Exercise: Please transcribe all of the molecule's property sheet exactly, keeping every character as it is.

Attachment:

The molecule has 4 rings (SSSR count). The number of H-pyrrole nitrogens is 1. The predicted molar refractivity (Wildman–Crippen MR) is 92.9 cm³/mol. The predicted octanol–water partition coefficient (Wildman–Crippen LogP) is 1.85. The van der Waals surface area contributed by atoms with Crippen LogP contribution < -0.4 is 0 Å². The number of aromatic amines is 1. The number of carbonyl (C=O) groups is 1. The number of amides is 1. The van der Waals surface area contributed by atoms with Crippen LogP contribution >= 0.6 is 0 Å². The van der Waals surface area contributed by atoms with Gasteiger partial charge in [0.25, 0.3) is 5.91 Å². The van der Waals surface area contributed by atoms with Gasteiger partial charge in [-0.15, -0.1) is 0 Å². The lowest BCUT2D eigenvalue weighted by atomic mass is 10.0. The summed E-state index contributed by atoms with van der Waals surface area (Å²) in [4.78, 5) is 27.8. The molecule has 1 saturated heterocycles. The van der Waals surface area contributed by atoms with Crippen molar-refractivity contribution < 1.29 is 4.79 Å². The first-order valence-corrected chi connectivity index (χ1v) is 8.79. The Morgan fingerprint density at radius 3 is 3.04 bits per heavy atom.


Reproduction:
The molecule has 4 rings (SSSR count). The number of H-pyrrole nitrogens is 1. The predicted molar refractivity (Wildman–Crippen MR) is 92.9 cm³/mol. The predicted octanol–water partition coefficient (Wildman–Crippen LogP) is 1.85. The van der Waals surface area contributed by atoms with Crippen LogP contribution < -0.4 is 0 Å². The number of aromatic amines is 1. The number of carbonyl (C=O) groups is 1. The number of amides is 1. The van der Waals surface area contributed by atoms with Crippen LogP contribution >= 0.6 is 0 Å². The van der Waals surface area contributed by atoms with Gasteiger partial charge in [0.25, 0.3) is 5.91 Å². The van der Waals surface area contributed by atoms with Gasteiger partial charge in [-0.15, -0.1) is 0 Å². The lowest BCUT2D eigenvalue weighted by atomic mass is 10.0. The summed E-state index contributed by atoms with van der Waals surface area (Å²) in [4.78, 5) is 27.8. The molecule has 1 saturated heterocycles. The van der Waals surface area contributed by atoms with Crippen molar-refractivity contribution < 1.29 is 4.79 Å². The first-order valence-corrected chi connectivity index (χ1v) is 8.79. The Morgan fingerprint density at radius 3 is 3.04 bits per heavy atom.